With Ken Lay's passing this week, the inevitable struggle will take place in the hearts of many: do I speak my mind, or do I politely keep quiet so as not to speak ill of the dead? It seems somehow fitting to reference Hunter S. Thompson's memo on Nixon's death, written just a few weeks after Nixon died.
If the right people had been in charge of Nixon's funeral, his casket would have been launched into one of those open-sewage canals that empty into the ocean just south of Los Angeles. He was a swine of a man and a jabbering dupe of a president. Nixon was so crooked that he needed servants to help him screw his pants on every morning. Even his funeral was illegal. He was queer in the deepest way. His body should have been burned in a trash bin.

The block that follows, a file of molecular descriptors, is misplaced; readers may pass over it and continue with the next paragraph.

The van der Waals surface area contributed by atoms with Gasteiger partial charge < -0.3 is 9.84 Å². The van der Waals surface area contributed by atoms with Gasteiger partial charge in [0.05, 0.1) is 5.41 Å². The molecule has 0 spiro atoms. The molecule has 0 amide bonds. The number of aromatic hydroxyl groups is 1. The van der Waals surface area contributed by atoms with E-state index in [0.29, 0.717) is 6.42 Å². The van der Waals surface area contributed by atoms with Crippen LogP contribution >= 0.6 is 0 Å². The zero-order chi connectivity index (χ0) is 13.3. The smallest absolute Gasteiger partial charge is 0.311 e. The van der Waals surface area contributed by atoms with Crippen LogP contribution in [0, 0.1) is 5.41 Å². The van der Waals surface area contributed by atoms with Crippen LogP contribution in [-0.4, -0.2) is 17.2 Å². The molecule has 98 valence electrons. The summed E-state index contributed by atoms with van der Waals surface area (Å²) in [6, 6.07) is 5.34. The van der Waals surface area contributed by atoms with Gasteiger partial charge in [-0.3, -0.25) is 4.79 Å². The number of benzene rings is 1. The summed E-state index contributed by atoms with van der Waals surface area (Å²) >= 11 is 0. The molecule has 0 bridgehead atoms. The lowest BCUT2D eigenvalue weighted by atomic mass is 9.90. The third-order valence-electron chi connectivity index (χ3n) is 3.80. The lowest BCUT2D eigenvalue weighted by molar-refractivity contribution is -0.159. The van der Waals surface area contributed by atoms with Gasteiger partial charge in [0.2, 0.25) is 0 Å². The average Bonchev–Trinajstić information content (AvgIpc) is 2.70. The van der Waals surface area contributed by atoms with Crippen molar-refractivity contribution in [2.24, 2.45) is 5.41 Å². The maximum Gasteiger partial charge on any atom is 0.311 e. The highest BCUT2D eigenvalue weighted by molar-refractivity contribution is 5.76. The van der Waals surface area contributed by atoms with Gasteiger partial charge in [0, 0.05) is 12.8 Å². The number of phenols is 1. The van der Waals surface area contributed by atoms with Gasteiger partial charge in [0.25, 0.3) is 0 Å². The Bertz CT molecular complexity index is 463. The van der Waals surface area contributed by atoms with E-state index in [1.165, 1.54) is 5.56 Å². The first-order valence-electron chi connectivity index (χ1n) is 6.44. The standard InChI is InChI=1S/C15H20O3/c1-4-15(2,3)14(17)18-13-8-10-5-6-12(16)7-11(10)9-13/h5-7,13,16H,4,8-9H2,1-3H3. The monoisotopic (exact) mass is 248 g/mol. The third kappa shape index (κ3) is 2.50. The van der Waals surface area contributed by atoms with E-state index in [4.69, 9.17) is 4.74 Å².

These are harsh words for a man only recently canonized by President Clinton and my old friend George McGovern–but I have written worse things about Nixon, many times, and the record will show that I kicked him repeatedly long before he went down. I beat him like a mad dog with mange every time I got a chance, and I am proud of it. He was scum.
Let there be no mistake in the history books about that. Richard Nixon was an evil man–evil in a way that only those who believe in the physical reality of the Devil can understand it. He was utterly without ethics or morals or any bedrock sense of decency. Nobody trusted him–except maybe the Stalinist Chinese, and honest historians will remember him mainly as a rat who kept scrambling to get back on the ship.